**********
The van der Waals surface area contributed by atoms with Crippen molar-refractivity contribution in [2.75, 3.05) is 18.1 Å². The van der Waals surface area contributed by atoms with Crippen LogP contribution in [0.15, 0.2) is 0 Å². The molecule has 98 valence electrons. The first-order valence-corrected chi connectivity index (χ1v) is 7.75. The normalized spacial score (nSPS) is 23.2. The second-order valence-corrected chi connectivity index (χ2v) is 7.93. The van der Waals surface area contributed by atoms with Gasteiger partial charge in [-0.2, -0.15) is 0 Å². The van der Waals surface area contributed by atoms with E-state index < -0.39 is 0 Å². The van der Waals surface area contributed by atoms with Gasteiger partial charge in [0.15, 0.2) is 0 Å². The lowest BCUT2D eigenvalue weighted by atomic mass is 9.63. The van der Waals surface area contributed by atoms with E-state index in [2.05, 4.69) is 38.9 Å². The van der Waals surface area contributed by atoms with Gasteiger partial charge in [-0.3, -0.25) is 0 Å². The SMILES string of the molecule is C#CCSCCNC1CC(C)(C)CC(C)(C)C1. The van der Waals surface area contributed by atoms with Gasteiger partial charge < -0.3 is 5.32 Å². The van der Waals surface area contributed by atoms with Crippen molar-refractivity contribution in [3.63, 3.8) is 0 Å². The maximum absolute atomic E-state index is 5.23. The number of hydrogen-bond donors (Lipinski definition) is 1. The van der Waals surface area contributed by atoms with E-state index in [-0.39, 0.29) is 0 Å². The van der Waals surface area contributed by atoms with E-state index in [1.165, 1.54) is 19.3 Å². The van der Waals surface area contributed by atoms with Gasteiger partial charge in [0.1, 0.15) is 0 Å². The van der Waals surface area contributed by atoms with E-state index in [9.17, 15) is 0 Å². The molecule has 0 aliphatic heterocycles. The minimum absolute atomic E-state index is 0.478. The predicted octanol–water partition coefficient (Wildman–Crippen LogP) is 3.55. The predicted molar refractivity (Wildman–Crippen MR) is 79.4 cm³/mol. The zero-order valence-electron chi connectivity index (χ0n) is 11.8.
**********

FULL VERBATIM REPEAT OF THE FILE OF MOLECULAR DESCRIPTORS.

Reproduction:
The van der Waals surface area contributed by atoms with Crippen molar-refractivity contribution in [2.75, 3.05) is 18.1 Å². The van der Waals surface area contributed by atoms with Crippen LogP contribution in [0.15, 0.2) is 0 Å². The molecule has 98 valence electrons. The first-order valence-corrected chi connectivity index (χ1v) is 7.75. The normalized spacial score (nSPS) is 23.2. The second-order valence-corrected chi connectivity index (χ2v) is 7.93. The van der Waals surface area contributed by atoms with Gasteiger partial charge in [-0.2, -0.15) is 0 Å². The van der Waals surface area contributed by atoms with E-state index < -0.39 is 0 Å². The van der Waals surface area contributed by atoms with Gasteiger partial charge in [0.15, 0.2) is 0 Å². The lowest BCUT2D eigenvalue weighted by atomic mass is 9.63. The van der Waals surface area contributed by atoms with E-state index in [2.05, 4.69) is 38.9 Å². The van der Waals surface area contributed by atoms with Gasteiger partial charge in [-0.3, -0.25) is 0 Å². The SMILES string of the molecule is C#CCSCCNC1CC(C)(C)CC(C)(C)C1. The van der Waals surface area contributed by atoms with Gasteiger partial charge < -0.3 is 5.32 Å². The van der Waals surface area contributed by atoms with Crippen molar-refractivity contribution in [3.63, 3.8) is 0 Å². The maximum absolute atomic E-state index is 5.23. The number of hydrogen-bond donors (Lipinski definition) is 1. The van der Waals surface area contributed by atoms with E-state index in [-0.39, 0.29) is 0 Å². The van der Waals surface area contributed by atoms with E-state index in [1.165, 1.54) is 19.3 Å². The van der Waals surface area contributed by atoms with Gasteiger partial charge in [0.1, 0.15) is 0 Å². The van der Waals surface area contributed by atoms with E-state index in [9.17, 15) is 0 Å². The molecule has 0 aliphatic heterocycles. The minimum absolute atomic E-state index is 0.478. The predicted octanol–water partition coefficient (Wildman–Crippen LogP) is 3.55. The predicted molar refractivity (Wildman–Crippen MR) is 79.4 cm³/mol. The zero-order valence-electron chi connectivity index (χ0n) is 11.8.